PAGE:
https://wattsupwiththat.com/2018/10/...dit-by-mclean/


Do you have any sources that aren't partisan? Plus, blogs aren't science.
Anyone can spin whatever they want in a blog.


I have to go to Watts as this is the kind of information which tends
not to be printed by mainstream media. Watts almost always gives a
link to the original source, which is more than you will get from the
media.

Climate research is formally published and peer-reviewed.


_Some_ climate research is formally published. _Some_ climate research
is properly peer reviewed.


CO2 levels are also the highest in at least the last 650,000 years and are
approaching levels only seen in the cretaceous period 60mya
https://climate.nasa.gov/evidence/
https://en.m.wikipedia.org/wiki/Cret...hermal_Maximum


There is no doubt that mankind is adding to CO2 levels but the
argument for this being the cause of rising temperature is by no means
settled. Analysis of historical data shows that in the past a rise in
CO2 has followed an increase in temperature and not the reverse as
popularly supposed. We now have a situation where CO2 levels are
rising but , apart from el Ninos global temperatures have been static
for the last twenty years or so.


Ah, yes the faux pause. At most it was a decade and it's now over, if it
ever existed.


Numeracy is not your strong point.

To compound the matter the heat
content of deep ocean waters seems to be diminishing. Further, ther is
no doubt that the temperatue of the troposphere has been falling for
possibly as long as 40 years. Both of these point to a cooling earth.


Evidence?


Published scientific literature.

Interest is lowly building in the behaviour of the sun.


The sun, although influential, has been discounted as a cause of our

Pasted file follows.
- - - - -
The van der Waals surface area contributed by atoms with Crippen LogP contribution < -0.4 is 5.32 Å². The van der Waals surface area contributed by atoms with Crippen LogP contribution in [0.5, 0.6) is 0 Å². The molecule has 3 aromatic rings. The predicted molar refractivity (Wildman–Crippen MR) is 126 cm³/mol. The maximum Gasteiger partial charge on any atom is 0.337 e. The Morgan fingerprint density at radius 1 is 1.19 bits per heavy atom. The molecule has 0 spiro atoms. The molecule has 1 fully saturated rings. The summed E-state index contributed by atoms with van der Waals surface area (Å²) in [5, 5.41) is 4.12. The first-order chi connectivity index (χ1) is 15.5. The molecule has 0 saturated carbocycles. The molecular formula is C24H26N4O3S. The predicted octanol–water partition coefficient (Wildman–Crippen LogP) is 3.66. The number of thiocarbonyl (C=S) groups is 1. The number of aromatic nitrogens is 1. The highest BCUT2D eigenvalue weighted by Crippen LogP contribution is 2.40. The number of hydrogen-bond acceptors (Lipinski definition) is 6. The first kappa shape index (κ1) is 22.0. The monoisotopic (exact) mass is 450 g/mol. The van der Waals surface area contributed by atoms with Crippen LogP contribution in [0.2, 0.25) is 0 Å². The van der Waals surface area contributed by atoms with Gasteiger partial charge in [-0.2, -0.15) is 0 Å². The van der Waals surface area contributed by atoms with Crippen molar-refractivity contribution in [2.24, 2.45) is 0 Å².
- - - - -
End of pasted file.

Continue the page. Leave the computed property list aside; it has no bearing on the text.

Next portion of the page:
current climate change phenomenon.


How has it been distorted?

Human induced climate change is very
much open to debate.

Nope. Over 200 scientific organisations across the world support the
evidence for it.
http://www.opr.ca.gov/facts/list-of-...nizations.html

This level of agreement within the naturally skeptical scientific community
is unprecedented.


There is no point in me trying to discuss the politics of this
situation


The incredible denials of controversy theorists is staggering! How can this
be political? Politicians can't agree on anything and would sell their
grandmother if it win them votes. Scientists will not and do not accept
being by politicians what science is!


Follow the money.

194 countries + the EU signed the Paris agreement, although famously the
man-baby decided to withdraw (although not until 2020).
https://en.m.wikipedia.org/wiki/Paris_Agreement


I think you fill find that practically nobody is keeping their
promises. Trump took the USA out of it because they are where the
money is expected to flow from.


Many are.


Who?

And that's the point. We have to try and do something. Burying
our heads in the sand, didn't change facts. Especially challenging ones.

The cost of doing nothing is far higher.

The debate is over. Now we must get together and solve it before it's too
late.

I can't track down the original paper by Essex, McKitrick and Andresen
but you will find information about it at